verb (used with object)
- to train, school, or discipline.
- to admonish or reprove.
verb (used without object)
Origin of tutor
Related Words for tutorlecturer, educator, instructor, teacher, mentor, educate, instruct, coach, preceptor, guardian, governor, grind, teach, guide, prof, discipline, school, edify, direct, update
Examples from the Web for tutor
Contemporary Examples of tutor
Her mother was illiterate, but she secured a tutor for both her sons and her daughters, and Juana could read by the age of 3.Sor Juana: Mexico’s Most Erotic Poet and Its Most Dangerous Nun
November 8, 2014
Filming in Mexico City, where his tutor would supplement world-history lessons with trips to nearby Aztec ruins.‘Free Willy’ Turns 20: Catching Up With Star Jason James Richter
July 16, 2013
He was unnerved when he hired a grand master to tutor her in chess and, after a few months of lessons, she started beating Shaw.The Best Bits From the Secret Ava Gardner Conversations
July 3, 2013
Day completely controlled her fate—he was employer, protector, and tutor all rolled into one.The Man Who Tried to Raise a Wife
April 19, 2013
Bialik credits a tutor she had when she was 15 for changing the trajectory of her life.Mayim Bialik On Her First Emmy Nomination, for ‘The Big Bang Theory’
Maria Elena Fernandez
August 30, 2012
Historical Examples of tutor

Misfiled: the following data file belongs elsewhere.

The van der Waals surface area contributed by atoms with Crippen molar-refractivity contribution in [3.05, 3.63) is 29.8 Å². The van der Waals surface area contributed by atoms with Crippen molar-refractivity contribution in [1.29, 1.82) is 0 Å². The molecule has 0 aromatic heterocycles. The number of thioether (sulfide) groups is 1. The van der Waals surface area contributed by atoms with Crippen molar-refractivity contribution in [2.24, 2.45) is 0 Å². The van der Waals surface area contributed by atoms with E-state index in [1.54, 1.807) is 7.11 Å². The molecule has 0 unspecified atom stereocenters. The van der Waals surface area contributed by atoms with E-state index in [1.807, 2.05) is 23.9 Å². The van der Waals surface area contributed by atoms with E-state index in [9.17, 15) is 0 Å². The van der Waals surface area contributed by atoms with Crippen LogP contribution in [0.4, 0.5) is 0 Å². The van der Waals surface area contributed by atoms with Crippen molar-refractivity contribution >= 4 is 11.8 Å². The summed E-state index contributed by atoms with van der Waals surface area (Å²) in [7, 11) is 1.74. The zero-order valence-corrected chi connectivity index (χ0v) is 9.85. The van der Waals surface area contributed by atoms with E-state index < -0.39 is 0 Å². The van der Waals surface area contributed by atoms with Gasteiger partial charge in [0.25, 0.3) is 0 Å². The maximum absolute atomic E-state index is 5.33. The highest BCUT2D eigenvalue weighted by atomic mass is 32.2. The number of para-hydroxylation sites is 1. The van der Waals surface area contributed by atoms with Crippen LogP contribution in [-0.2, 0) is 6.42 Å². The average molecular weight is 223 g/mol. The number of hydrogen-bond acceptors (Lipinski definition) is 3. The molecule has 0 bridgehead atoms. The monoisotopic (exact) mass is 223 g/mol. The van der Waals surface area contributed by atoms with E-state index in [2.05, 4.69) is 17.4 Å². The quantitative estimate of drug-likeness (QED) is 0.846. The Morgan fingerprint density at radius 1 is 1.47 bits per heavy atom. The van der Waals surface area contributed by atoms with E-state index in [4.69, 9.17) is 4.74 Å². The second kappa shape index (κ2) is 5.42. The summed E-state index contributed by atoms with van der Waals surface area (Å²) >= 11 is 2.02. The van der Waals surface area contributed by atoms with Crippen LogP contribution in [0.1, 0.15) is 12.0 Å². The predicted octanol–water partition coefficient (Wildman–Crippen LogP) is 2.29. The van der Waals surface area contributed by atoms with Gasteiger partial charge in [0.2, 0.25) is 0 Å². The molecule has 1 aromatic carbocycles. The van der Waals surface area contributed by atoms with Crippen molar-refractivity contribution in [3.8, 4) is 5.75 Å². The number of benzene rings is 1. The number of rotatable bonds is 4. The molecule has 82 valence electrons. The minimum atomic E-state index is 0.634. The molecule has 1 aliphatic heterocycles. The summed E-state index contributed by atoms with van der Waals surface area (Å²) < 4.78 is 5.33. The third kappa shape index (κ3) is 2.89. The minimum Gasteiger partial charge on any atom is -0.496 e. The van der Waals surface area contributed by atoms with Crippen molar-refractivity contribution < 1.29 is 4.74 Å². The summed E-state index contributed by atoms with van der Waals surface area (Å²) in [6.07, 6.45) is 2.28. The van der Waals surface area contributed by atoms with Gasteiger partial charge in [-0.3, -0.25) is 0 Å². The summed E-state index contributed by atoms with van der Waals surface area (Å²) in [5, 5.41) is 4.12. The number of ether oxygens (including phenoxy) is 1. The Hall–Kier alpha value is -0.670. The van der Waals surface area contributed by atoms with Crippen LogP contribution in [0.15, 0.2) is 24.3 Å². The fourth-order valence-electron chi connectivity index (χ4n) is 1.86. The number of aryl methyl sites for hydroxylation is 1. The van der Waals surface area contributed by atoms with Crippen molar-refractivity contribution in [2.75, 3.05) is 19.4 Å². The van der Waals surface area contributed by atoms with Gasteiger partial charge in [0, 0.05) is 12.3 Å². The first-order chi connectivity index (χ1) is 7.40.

I don't apprehend that a young nobleman ever broke his heart after his tutor.Tales And Novels, Volume 5 (of 10)
He graduated at Yale college, and was subsequently a tutor in that institution.Cleveland Past and Present
He came to Weimar with a tutor to learn German when I happened to be living there.Roden's Corner
Henry Seton Merriman
She was the daughter of his Cambridge tutor—penniless, pretty, and musical.The Coryston Family
Mrs. Humphry Ward
I had no tutor to direct me or take any of the responsibility off me.Wilfrid Cumbermede
Word Origin for tutor
late 14c., "guardian, custodian," from Old French tutour "guardian, private teacher," from Latin tutorem (nominative tutor) "guardian, watcher," from tutus, variant past participle of tueri "watch over," of unknown origin. Specific sense of "senior boy appointed to help a junior in his studies" is recorded from 1680s.
1590s, from tutor (n.). Related: Tutored; tutoring.